Dhananjaya de Silva’s dogged innings kept Sri Lanka afloat on the second day of the first Test against South Africa at St George’s Park in Port Elizabeth on Tuesday (December 27).
De Silva hit 43 not out as Sri Lanka managed 181 for 7 – trailing South Africa’s first-innings total by 105 runs – before bad light brought an end to the day’s play
Reducing Sri Lanka to 22 for 3, Vernon Philander and Kyle Abbott, the South Africa pacemen, put the visiting batsmen under the pump early on in seam-friendly conditions. Angelo Mathews helped the side avoid a collapse with a steady 39 before de Silva strode out at No. 7 and played a gritty innings, with good support from Dinesh Chandimal (28) and Rangana Herath (24).
While Philander and Abbott both bowled well, taking 3 for 35 and 2 for 49 respectively, there was room for improvement. Kagiso Rabada couldn’t find his rhythm and gave away 63 runs in 13 overs, though he did snare the big wicket of Mathews, caught low at third slip by Dean Elgar.
Sri Lanka was in a spot of bother, but de Silva, playing in only his sixth Test, showcased the temperament that has fetched him centuries against Australia and Zimbabwe. After surviving a caught-and-bowled chance to Keshav Maharaj when he was on 27, he made the most of his initial luck, batting 69 balls and hitting five fours.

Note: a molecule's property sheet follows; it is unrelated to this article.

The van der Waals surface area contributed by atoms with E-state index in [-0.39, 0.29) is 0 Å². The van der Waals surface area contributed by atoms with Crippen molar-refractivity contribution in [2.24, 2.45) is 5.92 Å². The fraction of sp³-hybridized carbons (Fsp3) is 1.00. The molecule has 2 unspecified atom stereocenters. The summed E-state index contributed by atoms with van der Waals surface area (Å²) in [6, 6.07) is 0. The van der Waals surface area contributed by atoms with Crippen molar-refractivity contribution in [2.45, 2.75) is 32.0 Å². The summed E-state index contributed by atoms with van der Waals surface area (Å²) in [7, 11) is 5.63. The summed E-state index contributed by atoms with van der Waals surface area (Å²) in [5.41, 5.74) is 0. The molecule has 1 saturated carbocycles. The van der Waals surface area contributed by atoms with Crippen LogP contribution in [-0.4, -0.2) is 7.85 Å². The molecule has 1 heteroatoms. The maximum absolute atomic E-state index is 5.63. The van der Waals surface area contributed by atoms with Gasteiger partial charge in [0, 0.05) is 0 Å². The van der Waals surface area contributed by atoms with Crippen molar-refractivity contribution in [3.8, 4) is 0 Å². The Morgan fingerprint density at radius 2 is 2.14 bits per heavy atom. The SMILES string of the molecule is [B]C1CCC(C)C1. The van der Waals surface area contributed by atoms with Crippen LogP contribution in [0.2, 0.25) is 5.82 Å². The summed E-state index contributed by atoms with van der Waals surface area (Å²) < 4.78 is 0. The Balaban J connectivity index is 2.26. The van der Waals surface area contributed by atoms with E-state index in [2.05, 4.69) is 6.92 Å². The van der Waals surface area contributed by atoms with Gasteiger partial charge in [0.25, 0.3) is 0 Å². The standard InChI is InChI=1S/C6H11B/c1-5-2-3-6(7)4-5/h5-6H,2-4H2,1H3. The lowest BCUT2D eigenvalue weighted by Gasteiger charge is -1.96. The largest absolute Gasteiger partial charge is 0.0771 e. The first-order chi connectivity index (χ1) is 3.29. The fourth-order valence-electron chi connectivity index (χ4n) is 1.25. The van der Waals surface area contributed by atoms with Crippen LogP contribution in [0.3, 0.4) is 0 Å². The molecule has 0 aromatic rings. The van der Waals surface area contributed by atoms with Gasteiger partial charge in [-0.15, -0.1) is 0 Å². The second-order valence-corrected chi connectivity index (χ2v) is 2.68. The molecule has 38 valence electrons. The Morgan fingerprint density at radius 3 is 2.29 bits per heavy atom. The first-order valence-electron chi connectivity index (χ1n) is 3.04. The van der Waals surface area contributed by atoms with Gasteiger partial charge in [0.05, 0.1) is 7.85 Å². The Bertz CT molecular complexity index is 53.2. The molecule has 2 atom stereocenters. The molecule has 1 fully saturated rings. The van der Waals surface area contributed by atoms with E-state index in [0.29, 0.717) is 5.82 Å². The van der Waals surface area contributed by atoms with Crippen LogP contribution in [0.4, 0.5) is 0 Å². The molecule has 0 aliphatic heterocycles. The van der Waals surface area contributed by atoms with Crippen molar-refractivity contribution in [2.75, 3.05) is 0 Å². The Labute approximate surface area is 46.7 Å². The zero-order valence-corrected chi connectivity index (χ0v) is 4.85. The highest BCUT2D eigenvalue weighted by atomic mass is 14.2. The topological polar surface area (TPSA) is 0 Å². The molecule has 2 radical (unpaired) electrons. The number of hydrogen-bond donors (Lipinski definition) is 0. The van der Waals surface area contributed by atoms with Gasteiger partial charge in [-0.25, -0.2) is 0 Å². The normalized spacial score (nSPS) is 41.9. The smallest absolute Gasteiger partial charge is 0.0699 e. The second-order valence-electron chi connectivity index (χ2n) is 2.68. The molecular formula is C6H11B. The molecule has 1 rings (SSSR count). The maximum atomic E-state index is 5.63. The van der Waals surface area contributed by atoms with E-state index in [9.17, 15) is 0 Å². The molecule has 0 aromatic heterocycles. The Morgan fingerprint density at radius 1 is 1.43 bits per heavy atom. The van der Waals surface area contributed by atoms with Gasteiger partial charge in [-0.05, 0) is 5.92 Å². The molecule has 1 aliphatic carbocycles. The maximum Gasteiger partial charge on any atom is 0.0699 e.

Sri Lanka started the day well, Suranga Lakmal picking up his first five-wicket haul. He finished with 5 for 63 as South Africa lost its last four wickets for 19 runs. Lakmal’s previous best in Tests was 4 for 78 against Pakistan in Dubai in January 2014.
South Africa had resumed at 267 for 6, but Sri Lanka prised out a wicket early with Philander caught at deep square-leg when he top-edged a pull off Nuwan Pradeep in the fifth over of the morning. Maharaj then edged an awayswinger to Dinesh Chandimal, the wicketkeeper, to give Lakmal his fifth scalp and Abbott was run out after some confusion with Quinton de Kock moments later. De Kock was last man out for 37, playing across the line of a yorker from Pradeep.
But the tables turned quite quickly after that. Philander and Abbott tore through Sri Lanka’s batting order, getting decent movement through the air and off the pitch as three wickets fell in the first eight overs. Sri Lanka didn’t roll over though; a 39-run stand between Mathews and Kaushal Silva kept the bowlers at bay for some time.
Silva didn’t make a big score, but showed that his technique was up to scratch, facing 108 balls for 16 before he was lbw to Philander, who produced a ball that cut back after a series of deliveries that left the batsman.
Mathews lasted 69 balls, but he fought valiantly, too, after being struck on his right forearm by a rising delivery from Philanders and requiring treatment for the same. He perished, pushing at a ball from Rabada towards third slip.